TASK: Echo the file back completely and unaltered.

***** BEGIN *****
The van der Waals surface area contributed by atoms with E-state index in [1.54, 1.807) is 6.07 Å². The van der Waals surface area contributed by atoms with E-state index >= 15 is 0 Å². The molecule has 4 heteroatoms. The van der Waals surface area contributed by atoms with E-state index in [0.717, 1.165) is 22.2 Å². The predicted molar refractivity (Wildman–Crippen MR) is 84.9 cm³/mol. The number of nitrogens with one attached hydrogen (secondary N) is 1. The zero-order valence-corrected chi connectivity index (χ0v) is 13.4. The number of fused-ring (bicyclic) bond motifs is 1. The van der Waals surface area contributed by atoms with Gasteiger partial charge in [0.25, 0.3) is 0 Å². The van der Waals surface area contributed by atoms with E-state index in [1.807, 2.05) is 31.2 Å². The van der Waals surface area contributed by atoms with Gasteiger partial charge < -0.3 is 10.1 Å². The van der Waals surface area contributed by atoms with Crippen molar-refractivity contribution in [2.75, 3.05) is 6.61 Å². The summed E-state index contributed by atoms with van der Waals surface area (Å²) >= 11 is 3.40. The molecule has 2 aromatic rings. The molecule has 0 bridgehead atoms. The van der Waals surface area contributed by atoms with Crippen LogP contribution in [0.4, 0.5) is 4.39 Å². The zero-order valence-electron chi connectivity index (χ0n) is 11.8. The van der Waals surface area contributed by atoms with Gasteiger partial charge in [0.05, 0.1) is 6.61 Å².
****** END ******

The van der Waals surface area contributed by atoms with E-state index in [1.54, 1.807) is 6.07 Å². The van der Waals surface area contributed by atoms with E-state index >= 15 is 0 Å². The molecule has 4 heteroatoms. The van der Waals surface area contributed by atoms with E-state index in [0.717, 1.165) is 22.2 Å². The predicted molar refractivity (Wildman–Crippen MR) is 84.9 cm³/mol. The number of nitrogens with one attached hydrogen (secondary N) is 1. The zero-order valence-corrected chi connectivity index (χ0v) is 13.4. The number of fused-ring (bicyclic) bond motifs is 1. The van der Waals surface area contributed by atoms with Gasteiger partial charge in [0.25, 0.3) is 0 Å². The van der Waals surface area contributed by atoms with E-state index in [1.807, 2.05) is 31.2 Å². The van der Waals surface area contributed by atoms with Gasteiger partial charge < -0.3 is 10.1 Å². The van der Waals surface area contributed by atoms with Crippen molar-refractivity contribution in [2.75, 3.05) is 6.61 Å². The summed E-state index contributed by atoms with van der Waals surface area (Å²) >= 11 is 3.40. The molecule has 2 aromatic rings. The molecule has 0 bridgehead atoms. The van der Waals surface area contributed by atoms with Crippen LogP contribution in [0.4, 0.5) is 4.39 Å². The zero-order valence-electron chi connectivity index (χ0n) is 11.8. The van der Waals surface area contributed by atoms with Gasteiger partial charge in [0.05, 0.1) is 6.61 Å².